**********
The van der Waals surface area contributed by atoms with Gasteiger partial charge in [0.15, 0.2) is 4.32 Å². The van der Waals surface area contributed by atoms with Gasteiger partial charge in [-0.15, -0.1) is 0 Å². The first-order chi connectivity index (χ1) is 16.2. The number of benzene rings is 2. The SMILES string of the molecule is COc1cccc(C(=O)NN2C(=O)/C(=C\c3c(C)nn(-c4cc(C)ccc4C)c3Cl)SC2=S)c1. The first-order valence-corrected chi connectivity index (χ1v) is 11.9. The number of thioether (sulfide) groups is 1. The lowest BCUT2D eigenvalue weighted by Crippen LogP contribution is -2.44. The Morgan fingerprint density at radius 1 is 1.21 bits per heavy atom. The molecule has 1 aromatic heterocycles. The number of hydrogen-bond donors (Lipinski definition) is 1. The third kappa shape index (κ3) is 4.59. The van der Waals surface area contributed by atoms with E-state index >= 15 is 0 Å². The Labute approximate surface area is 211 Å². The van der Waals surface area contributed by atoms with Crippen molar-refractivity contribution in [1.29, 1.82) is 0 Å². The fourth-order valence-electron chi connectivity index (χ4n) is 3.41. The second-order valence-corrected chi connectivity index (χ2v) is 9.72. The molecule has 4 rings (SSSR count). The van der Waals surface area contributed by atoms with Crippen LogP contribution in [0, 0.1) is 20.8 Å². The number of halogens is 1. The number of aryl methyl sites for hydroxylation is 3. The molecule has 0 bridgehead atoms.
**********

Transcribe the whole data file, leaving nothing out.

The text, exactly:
The van der Waals surface area contributed by atoms with Gasteiger partial charge in [0.15, 0.2) is 4.32 Å². The van der Waals surface area contributed by atoms with Gasteiger partial charge in [-0.15, -0.1) is 0 Å². The first-order chi connectivity index (χ1) is 16.2. The number of benzene rings is 2. The SMILES string of the molecule is COc1cccc(C(=O)NN2C(=O)/C(=C\c3c(C)nn(-c4cc(C)ccc4C)c3Cl)SC2=S)c1. The first-order valence-corrected chi connectivity index (χ1v) is 11.9. The number of thioether (sulfide) groups is 1. The lowest BCUT2D eigenvalue weighted by Crippen LogP contribution is -2.44. The Morgan fingerprint density at radius 1 is 1.21 bits per heavy atom. The molecule has 1 aromatic heterocycles. The number of hydrogen-bond donors (Lipinski definition) is 1. The third kappa shape index (κ3) is 4.59. The van der Waals surface area contributed by atoms with E-state index >= 15 is 0 Å². The Labute approximate surface area is 211 Å². The van der Waals surface area contributed by atoms with Crippen molar-refractivity contribution in [1.29, 1.82) is 0 Å². The fourth-order valence-electron chi connectivity index (χ4n) is 3.41. The second-order valence-corrected chi connectivity index (χ2v) is 9.72. The molecule has 4 rings (SSSR count). The van der Waals surface area contributed by atoms with Crippen LogP contribution in [0, 0.1) is 20.8 Å². The number of halogens is 1. The number of aryl methyl sites for hydroxylation is 3. The molecule has 0 bridgehead atoms.